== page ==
A paper on "Forward Guidance and Macroeconomic Outcomes Since the Financial Crisis" by the Chicago Fed provides a number of model-based insights into the effects of the Federal Reserve's communication strategy of using forward guidance to shape expectations:
When viewed through the lens of our full-information rational-expectations framework, FOMC forward guidance had mixed effects.
Our model indicates ... expectations of tighter-than-usual policy cost the US economy a decline in the output gap’s trough from −4 percent to −6 percent.
At its August 2011 meeting, the FOMC became more specific about its forward guidance, forecasting that the policy rate would remain at its effective lower bound “at least through mid-2013.” Thereafter, interest rate futures began to indicate that the FOMC’s policy accommodation would last substantially longer; and we estimate that this contributed to a much more rapid recovery in the output gap than would have occurred otherwise.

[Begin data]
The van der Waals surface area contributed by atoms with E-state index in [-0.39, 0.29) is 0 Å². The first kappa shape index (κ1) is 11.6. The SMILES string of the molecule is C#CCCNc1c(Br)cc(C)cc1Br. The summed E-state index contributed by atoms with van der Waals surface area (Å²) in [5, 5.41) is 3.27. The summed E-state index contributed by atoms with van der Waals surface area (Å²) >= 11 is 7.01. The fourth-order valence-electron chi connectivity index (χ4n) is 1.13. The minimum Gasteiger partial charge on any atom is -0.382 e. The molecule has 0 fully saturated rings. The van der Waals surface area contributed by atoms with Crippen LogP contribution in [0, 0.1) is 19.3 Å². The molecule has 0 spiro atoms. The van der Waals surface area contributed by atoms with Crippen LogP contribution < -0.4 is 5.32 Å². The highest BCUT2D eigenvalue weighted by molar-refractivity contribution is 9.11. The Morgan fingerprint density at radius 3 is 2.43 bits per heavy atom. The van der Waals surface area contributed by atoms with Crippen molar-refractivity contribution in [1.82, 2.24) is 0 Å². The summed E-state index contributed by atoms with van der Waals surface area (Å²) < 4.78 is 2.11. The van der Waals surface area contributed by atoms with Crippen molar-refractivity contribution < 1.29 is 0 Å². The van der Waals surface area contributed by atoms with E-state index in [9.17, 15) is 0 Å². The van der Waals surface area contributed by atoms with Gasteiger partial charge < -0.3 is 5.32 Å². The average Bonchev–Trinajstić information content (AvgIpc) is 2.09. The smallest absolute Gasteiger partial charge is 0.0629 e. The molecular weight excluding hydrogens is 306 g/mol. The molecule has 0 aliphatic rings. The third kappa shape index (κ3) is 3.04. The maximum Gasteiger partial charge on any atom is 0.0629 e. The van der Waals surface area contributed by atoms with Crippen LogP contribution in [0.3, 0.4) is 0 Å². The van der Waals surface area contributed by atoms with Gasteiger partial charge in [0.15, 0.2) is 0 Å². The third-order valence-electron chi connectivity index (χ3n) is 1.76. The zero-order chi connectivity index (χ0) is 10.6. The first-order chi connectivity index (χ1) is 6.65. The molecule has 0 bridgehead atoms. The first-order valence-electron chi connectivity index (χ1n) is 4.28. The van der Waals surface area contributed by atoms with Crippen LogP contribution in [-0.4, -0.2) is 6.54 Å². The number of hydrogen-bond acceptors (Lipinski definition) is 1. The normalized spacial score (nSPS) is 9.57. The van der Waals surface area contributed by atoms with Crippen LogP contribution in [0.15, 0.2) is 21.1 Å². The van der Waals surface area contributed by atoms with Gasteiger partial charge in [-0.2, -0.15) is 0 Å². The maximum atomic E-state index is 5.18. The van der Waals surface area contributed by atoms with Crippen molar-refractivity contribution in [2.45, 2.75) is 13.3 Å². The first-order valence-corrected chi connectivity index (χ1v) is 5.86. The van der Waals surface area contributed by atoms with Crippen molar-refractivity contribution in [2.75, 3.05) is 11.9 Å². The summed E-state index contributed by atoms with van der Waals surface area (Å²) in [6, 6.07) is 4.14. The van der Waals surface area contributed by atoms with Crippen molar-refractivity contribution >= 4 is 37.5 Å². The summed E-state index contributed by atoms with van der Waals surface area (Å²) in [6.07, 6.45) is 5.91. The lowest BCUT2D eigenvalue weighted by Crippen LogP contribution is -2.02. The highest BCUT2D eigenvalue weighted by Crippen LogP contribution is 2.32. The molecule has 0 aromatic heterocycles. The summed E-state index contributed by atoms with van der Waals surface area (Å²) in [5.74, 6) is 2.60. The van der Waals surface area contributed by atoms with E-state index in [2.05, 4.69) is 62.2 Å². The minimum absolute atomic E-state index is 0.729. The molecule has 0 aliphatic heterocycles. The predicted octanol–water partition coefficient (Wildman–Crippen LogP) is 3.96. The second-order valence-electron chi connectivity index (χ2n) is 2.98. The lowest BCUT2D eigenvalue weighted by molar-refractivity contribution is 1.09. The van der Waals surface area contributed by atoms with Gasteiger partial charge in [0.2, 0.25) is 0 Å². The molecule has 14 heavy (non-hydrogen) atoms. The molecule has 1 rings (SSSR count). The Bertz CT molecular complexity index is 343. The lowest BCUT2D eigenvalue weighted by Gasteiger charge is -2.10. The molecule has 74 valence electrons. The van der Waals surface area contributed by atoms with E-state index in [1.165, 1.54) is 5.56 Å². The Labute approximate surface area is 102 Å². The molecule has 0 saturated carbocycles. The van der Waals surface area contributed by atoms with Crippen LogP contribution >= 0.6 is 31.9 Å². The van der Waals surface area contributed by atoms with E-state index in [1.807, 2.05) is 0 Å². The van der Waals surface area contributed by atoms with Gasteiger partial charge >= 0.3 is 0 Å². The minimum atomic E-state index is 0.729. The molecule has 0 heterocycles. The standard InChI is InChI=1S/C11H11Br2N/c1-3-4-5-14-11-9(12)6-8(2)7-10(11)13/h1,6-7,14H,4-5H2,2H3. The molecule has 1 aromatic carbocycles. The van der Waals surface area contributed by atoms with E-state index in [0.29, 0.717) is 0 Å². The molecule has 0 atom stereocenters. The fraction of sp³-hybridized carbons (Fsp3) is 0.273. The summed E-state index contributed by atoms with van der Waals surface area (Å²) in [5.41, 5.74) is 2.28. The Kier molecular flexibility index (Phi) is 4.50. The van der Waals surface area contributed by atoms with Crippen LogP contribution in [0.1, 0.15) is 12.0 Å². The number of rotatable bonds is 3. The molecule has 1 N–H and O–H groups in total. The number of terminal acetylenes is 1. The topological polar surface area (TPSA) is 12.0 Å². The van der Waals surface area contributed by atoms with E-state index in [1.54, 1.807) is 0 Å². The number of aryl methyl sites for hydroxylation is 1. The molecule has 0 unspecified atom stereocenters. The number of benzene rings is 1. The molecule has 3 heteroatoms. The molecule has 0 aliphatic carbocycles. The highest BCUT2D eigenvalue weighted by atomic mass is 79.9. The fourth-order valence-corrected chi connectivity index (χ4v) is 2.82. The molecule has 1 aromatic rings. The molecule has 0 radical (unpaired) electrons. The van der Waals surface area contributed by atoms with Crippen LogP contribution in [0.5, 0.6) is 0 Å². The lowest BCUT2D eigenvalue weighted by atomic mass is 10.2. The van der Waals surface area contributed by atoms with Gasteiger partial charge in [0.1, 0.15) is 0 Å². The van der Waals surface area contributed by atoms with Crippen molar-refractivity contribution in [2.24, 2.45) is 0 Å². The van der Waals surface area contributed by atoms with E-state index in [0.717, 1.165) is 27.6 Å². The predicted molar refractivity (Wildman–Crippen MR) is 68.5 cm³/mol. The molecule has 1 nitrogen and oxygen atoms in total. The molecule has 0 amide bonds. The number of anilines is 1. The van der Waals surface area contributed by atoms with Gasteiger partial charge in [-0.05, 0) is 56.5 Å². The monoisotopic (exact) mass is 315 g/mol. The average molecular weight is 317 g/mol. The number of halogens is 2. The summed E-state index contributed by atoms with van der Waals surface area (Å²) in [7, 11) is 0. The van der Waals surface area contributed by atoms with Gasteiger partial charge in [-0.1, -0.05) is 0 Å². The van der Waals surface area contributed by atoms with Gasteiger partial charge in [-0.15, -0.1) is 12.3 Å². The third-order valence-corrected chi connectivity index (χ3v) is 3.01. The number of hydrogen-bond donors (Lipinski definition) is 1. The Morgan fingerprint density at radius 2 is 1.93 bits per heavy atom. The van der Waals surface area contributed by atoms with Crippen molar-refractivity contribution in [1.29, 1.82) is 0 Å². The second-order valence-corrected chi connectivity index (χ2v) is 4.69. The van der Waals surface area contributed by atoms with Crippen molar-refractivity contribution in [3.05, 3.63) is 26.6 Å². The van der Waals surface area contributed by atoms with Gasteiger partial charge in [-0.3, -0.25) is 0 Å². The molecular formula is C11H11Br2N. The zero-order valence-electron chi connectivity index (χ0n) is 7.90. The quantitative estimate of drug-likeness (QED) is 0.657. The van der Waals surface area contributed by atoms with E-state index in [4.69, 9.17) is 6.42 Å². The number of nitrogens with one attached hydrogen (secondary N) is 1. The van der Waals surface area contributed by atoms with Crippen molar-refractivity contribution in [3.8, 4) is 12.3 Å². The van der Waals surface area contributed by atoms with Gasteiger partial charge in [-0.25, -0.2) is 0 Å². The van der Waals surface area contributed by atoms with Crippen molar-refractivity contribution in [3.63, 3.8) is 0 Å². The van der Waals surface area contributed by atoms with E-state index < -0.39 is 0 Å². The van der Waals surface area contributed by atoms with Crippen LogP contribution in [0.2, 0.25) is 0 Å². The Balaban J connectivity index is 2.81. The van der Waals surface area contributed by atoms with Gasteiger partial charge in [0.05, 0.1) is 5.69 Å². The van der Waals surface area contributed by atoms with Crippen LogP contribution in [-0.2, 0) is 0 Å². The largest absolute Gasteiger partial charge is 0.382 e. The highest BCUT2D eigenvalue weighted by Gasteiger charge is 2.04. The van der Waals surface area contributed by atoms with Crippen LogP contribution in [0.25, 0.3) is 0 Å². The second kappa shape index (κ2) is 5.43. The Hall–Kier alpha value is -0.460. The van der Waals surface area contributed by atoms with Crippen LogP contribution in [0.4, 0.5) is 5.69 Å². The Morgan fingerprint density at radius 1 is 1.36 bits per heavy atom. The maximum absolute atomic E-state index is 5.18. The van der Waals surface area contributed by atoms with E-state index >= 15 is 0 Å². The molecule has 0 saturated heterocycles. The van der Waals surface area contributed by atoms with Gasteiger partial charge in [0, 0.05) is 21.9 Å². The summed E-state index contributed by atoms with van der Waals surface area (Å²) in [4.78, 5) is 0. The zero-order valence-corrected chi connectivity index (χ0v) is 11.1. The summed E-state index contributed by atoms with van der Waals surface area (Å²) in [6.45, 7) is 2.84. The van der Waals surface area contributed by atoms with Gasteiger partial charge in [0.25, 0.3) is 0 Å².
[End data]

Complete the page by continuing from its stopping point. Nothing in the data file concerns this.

The paper also neatly sums up the practical communications difficulties encountered by the Fed, or actually any other central bank:
To achieve ... perfect communications, the FOMC and public must share a language rich enough to describe policy contingencies and actions, the FOMC must state its policy choices clearly in that language, and private agents must correctly decode the FOMC’s statements. Communications obstacles could have prevented any one of these three necessary conditions from being fulfilled.
First the situation in which the FOMC found itself in December 2008 was truly unprecedented, so the language needed to describe it to the public was necessarily a work in progress. Second, the FOMC speaks as a committee and not as an individual; and the diplomatic process by which any such committee makes decisions sometimes sacrifices clarity for the sake of consensus. Finally, financial market participants’ primary goal is profit, and they only concern themselves with decoding the FOMC’s “true” intentions to the extent that is serves that goal.